Under-planting a patch
We’ve been spending a lot of time, effort and also money getting everything right for how we want to operate the ducks and chickens. In fact, apart from switching on (and checking) the irrigation and doing the odd planting and feeding, we’ve grossly neglected the rest of the operation. It is in line with our goal for the summer which was to “animalify” our operations. Although one day I did get some inspiration – I think I needed a bit of change – so I raided the greenhouse and climbed into one of those ”to do” areas at Dreamland.
When we initially planted Dreamland, more than a year ago, we invested a lot in the form of buying seedlings. It gave us a good head start, and I’m glad we did it at the time – those areas are now starting to look really nice, they need very little maintenance, we have an amazing collection of herbs to pick from and the bees are enjoying the various flowers. However, we didn’t have unlimited budget, so there were three large areas, let’s call them macro-guilds or more correctly patches (as per David Jacke and Eric Toensmeier’s Edible Forest Gardens Vol 1 and 2), where we only planted a collection of related fruit trees, but instead of planting the understory of the guilds, we just covered the soil with weed mat, with the intention of later making our own cuttings and seedlings to populate those areas.
So using the excuse that I needed the weed mat for another project, I recently climbed into one of those patches. This one contains one plum and two different apple trees, and it had some dwarf rosemary and some dill in there already. It wasn’t overly complex or big – actually a fun little project! I basically got everything done from sunrise to sunset on one uninterrupted day. Our neighbour, Graham, gave us some nice thick long straight-ish branches to do the edging. We still had some grass seed left for the path. Most of the underlying irrigation was laid, so I just had to do some fine-tuning and install a handful of micro-sprayers. We had some current, lavender, rosemary and sage cuttings in the greenhouse, so I raided all those. A handful of wheelbarrows of compost came from our own heaps. Oh, and of course mulch – we always have a big pile of “much more mulch” to load from.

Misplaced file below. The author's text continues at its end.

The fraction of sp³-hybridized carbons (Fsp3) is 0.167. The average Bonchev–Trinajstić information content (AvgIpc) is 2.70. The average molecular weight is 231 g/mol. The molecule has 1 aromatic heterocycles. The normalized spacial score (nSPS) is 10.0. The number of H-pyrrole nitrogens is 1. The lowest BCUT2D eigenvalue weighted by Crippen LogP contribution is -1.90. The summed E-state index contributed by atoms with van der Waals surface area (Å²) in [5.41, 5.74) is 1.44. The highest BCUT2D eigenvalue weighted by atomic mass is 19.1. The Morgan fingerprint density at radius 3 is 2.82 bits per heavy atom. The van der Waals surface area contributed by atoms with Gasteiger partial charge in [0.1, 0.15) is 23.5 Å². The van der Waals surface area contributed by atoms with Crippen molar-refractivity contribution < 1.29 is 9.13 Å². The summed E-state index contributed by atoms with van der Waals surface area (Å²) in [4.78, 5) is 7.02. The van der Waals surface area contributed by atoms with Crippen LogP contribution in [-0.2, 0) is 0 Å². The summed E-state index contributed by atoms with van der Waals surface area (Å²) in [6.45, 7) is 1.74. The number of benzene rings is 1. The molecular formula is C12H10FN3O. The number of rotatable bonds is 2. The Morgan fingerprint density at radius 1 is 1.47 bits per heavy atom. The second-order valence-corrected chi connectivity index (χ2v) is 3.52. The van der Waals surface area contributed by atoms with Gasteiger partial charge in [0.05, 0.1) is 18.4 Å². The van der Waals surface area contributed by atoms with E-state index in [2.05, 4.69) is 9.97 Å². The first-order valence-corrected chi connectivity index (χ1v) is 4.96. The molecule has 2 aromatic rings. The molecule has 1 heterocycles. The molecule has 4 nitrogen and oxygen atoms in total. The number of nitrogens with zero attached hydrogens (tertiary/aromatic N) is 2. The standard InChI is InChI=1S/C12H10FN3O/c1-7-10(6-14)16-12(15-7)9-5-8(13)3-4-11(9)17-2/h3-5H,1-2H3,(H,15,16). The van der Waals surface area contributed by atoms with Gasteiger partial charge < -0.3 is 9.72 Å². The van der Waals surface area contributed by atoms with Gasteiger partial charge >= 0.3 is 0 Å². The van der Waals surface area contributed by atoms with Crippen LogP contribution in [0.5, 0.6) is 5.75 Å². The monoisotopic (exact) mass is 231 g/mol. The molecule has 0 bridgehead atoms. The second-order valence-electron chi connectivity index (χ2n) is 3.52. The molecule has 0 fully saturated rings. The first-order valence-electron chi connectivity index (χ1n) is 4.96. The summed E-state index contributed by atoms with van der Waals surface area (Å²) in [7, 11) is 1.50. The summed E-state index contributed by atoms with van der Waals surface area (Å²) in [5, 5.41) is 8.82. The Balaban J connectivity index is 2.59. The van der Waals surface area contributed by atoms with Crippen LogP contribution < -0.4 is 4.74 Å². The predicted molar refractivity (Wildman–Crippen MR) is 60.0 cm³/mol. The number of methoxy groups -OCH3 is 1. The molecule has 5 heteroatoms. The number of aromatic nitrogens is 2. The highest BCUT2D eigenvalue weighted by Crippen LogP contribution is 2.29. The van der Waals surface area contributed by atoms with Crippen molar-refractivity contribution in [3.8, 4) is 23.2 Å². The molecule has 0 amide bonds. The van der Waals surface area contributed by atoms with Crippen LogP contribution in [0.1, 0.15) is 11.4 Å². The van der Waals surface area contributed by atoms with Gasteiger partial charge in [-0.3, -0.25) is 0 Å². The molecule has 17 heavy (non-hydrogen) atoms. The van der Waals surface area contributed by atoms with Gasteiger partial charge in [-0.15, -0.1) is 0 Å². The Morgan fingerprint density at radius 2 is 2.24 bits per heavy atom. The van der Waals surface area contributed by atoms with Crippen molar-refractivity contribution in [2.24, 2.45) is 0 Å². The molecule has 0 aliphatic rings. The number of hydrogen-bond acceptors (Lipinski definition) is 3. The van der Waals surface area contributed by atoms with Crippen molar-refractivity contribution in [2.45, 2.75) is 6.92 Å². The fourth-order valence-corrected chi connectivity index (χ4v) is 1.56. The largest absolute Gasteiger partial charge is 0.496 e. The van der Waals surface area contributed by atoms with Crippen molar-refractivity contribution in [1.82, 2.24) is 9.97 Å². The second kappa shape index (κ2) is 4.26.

We also ordered some Lavender Grosso tube stock (50 of them) way too early for a big Homeland project, so I “borrowed” 10 of them too. The intention at Dreamland, with its Savanah style forest garden design, is not to have much mono-cropping going on, except for the odd patch of corn or row of sunflowers because they thrive on growing together. However, at one place, there is going to be a little walkway along 10 identical French lavenders, which I think will look really pretty. (I’m holding back on this photo until they’re big!)
I’ve ordered the seeds to make the seedlings for the next patch – we’re trying to get that one done in the early autumn. This next one is all about bee-friendly perennials in an apricot and native plum macro-guild. I’m quite looking forward to opening that one up too, but in the meantime, it’s all about nursing this one through the hot summer (luckily we had 6mm of very welcome rain last night!) and completing the chicken “infrastructure” (but more about that in future posts).
I’d love to have animals to add to the mix in my garden but at least there is some wildlife to compensate. Anyway, good luck with your cuttings and seeds. The lavender will be a real treat!
I love this!! Great idea to use the long sticks for a border.